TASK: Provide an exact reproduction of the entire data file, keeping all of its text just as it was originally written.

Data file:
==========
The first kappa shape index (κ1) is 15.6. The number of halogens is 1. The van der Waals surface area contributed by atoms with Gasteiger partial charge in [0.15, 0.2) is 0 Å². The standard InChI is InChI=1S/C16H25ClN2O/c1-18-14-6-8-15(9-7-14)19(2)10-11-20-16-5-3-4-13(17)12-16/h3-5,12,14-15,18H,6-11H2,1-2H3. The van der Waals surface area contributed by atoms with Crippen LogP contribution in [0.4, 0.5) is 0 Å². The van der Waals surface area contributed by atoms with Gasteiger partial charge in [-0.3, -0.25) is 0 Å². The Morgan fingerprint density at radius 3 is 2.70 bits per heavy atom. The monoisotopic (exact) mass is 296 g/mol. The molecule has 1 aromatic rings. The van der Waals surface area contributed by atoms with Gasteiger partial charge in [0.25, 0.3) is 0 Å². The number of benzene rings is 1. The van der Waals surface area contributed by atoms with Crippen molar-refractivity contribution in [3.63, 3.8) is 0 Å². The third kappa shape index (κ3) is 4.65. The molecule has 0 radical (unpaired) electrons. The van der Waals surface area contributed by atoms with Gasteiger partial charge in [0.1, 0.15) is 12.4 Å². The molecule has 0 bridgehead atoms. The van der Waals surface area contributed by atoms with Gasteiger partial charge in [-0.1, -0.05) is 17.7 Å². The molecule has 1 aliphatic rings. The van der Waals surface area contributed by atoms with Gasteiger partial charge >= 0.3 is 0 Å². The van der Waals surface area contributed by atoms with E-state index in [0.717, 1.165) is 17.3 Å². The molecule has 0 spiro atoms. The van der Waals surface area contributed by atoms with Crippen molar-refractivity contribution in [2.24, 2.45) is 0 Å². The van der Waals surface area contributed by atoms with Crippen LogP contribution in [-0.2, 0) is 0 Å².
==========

The first kappa shape index (κ1) is 15.6. The number of halogens is 1. The van der Waals surface area contributed by atoms with Gasteiger partial charge in [0.15, 0.2) is 0 Å². The standard InChI is InChI=1S/C16H25ClN2O/c1-18-14-6-8-15(9-7-14)19(2)10-11-20-16-5-3-4-13(17)12-16/h3-5,12,14-15,18H,6-11H2,1-2H3. The van der Waals surface area contributed by atoms with Crippen LogP contribution in [0.4, 0.5) is 0 Å². The van der Waals surface area contributed by atoms with Gasteiger partial charge in [-0.3, -0.25) is 0 Å². The Morgan fingerprint density at radius 3 is 2.70 bits per heavy atom. The monoisotopic (exact) mass is 296 g/mol. The molecule has 1 aromatic rings. The van der Waals surface area contributed by atoms with Gasteiger partial charge in [0.25, 0.3) is 0 Å². The number of benzene rings is 1. The van der Waals surface area contributed by atoms with Crippen molar-refractivity contribution in [3.63, 3.8) is 0 Å². The third kappa shape index (κ3) is 4.65. The molecule has 0 radical (unpaired) electrons. The van der Waals surface area contributed by atoms with Gasteiger partial charge in [0.1, 0.15) is 12.4 Å². The molecule has 0 bridgehead atoms. The van der Waals surface area contributed by atoms with Gasteiger partial charge in [-0.1, -0.05) is 17.7 Å². The molecule has 1 aliphatic rings. The van der Waals surface area contributed by atoms with Gasteiger partial charge >= 0.3 is 0 Å². The van der Waals surface area contributed by atoms with E-state index in [0.717, 1.165) is 17.3 Å². The molecule has 0 spiro atoms. The van der Waals surface area contributed by atoms with Crippen molar-refractivity contribution in [2.24, 2.45) is 0 Å². The van der Waals surface area contributed by atoms with Crippen LogP contribution in [-0.2, 0) is 0 Å².